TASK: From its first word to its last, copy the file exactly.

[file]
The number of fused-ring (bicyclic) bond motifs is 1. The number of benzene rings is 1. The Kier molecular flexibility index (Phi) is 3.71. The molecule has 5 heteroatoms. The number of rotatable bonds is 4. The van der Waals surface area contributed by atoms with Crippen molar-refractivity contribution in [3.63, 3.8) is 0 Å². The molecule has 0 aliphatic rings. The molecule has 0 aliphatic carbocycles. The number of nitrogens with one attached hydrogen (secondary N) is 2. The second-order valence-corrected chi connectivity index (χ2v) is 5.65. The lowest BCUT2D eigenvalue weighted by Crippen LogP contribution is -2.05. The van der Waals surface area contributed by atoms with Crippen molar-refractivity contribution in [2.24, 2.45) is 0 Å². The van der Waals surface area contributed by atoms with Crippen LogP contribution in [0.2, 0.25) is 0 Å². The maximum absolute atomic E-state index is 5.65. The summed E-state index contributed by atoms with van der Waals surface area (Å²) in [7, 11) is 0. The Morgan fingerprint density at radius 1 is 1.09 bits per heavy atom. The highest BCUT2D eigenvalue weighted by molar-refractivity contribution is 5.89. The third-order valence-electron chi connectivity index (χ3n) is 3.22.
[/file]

The number of fused-ring (bicyclic) bond motifs is 1. The number of benzene rings is 1. The Kier molecular flexibility index (Phi) is 3.71. The molecule has 5 heteroatoms. The number of rotatable bonds is 4. The van der Waals surface area contributed by atoms with Crippen molar-refractivity contribution in [3.63, 3.8) is 0 Å². The molecule has 0 aliphatic rings. The molecule has 0 aliphatic carbocycles. The number of nitrogens with one attached hydrogen (secondary N) is 2. The second-order valence-corrected chi connectivity index (χ2v) is 5.65. The lowest BCUT2D eigenvalue weighted by Crippen LogP contribution is -2.05. The van der Waals surface area contributed by atoms with Crippen molar-refractivity contribution in [2.24, 2.45) is 0 Å². The van der Waals surface area contributed by atoms with Crippen LogP contribution in [0.2, 0.25) is 0 Å². The maximum absolute atomic E-state index is 5.65. The summed E-state index contributed by atoms with van der Waals surface area (Å²) in [7, 11) is 0. The Morgan fingerprint density at radius 1 is 1.09 bits per heavy atom. The highest BCUT2D eigenvalue weighted by molar-refractivity contribution is 5.89. The third-order valence-electron chi connectivity index (χ3n) is 3.22.